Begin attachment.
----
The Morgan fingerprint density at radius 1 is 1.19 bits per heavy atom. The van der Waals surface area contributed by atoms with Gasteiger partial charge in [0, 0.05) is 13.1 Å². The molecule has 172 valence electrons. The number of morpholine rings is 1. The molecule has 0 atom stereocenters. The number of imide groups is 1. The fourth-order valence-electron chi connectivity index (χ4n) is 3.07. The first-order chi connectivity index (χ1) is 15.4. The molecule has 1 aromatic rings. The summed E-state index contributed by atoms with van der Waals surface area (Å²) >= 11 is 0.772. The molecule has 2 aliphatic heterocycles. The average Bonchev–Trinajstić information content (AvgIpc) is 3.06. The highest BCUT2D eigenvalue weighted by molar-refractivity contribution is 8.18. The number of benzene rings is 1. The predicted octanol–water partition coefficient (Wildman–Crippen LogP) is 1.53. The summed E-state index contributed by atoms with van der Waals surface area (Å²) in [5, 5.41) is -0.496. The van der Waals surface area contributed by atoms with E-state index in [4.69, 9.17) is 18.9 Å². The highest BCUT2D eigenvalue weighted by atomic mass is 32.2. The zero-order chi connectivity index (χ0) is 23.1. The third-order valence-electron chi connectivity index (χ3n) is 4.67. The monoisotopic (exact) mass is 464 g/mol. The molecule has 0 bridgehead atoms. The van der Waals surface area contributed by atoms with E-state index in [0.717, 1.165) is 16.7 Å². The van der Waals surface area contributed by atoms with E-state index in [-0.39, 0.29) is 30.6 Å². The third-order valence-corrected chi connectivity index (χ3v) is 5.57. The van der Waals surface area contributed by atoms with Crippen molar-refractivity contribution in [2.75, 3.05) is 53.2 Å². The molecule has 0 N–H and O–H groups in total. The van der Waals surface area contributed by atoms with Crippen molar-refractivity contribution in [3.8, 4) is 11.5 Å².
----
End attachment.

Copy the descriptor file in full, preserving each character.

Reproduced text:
The Morgan fingerprint density at radius 1 is 1.19 bits per heavy atom. The van der Waals surface area contributed by atoms with Gasteiger partial charge in [0, 0.05) is 13.1 Å². The molecule has 172 valence electrons. The number of morpholine rings is 1. The molecule has 0 atom stereocenters. The number of imide groups is 1. The fourth-order valence-electron chi connectivity index (χ4n) is 3.07. The first-order chi connectivity index (χ1) is 15.4. The molecule has 1 aromatic rings. The summed E-state index contributed by atoms with van der Waals surface area (Å²) >= 11 is 0.772. The molecule has 2 aliphatic heterocycles. The average Bonchev–Trinajstić information content (AvgIpc) is 3.06. The highest BCUT2D eigenvalue weighted by molar-refractivity contribution is 8.18. The number of benzene rings is 1. The predicted octanol–water partition coefficient (Wildman–Crippen LogP) is 1.53. The summed E-state index contributed by atoms with van der Waals surface area (Å²) in [5, 5.41) is -0.496. The van der Waals surface area contributed by atoms with E-state index in [4.69, 9.17) is 18.9 Å². The highest BCUT2D eigenvalue weighted by atomic mass is 32.2. The zero-order chi connectivity index (χ0) is 23.1. The third-order valence-electron chi connectivity index (χ3n) is 4.67. The monoisotopic (exact) mass is 464 g/mol. The molecule has 0 bridgehead atoms. The van der Waals surface area contributed by atoms with E-state index in [0.717, 1.165) is 16.7 Å². The van der Waals surface area contributed by atoms with E-state index in [-0.39, 0.29) is 30.6 Å². The third-order valence-corrected chi connectivity index (χ3v) is 5.57. The van der Waals surface area contributed by atoms with Crippen molar-refractivity contribution in [2.75, 3.05) is 53.2 Å². The molecule has 0 N–H and O–H groups in total. The van der Waals surface area contributed by atoms with Crippen molar-refractivity contribution in [3.8, 4) is 11.5 Å².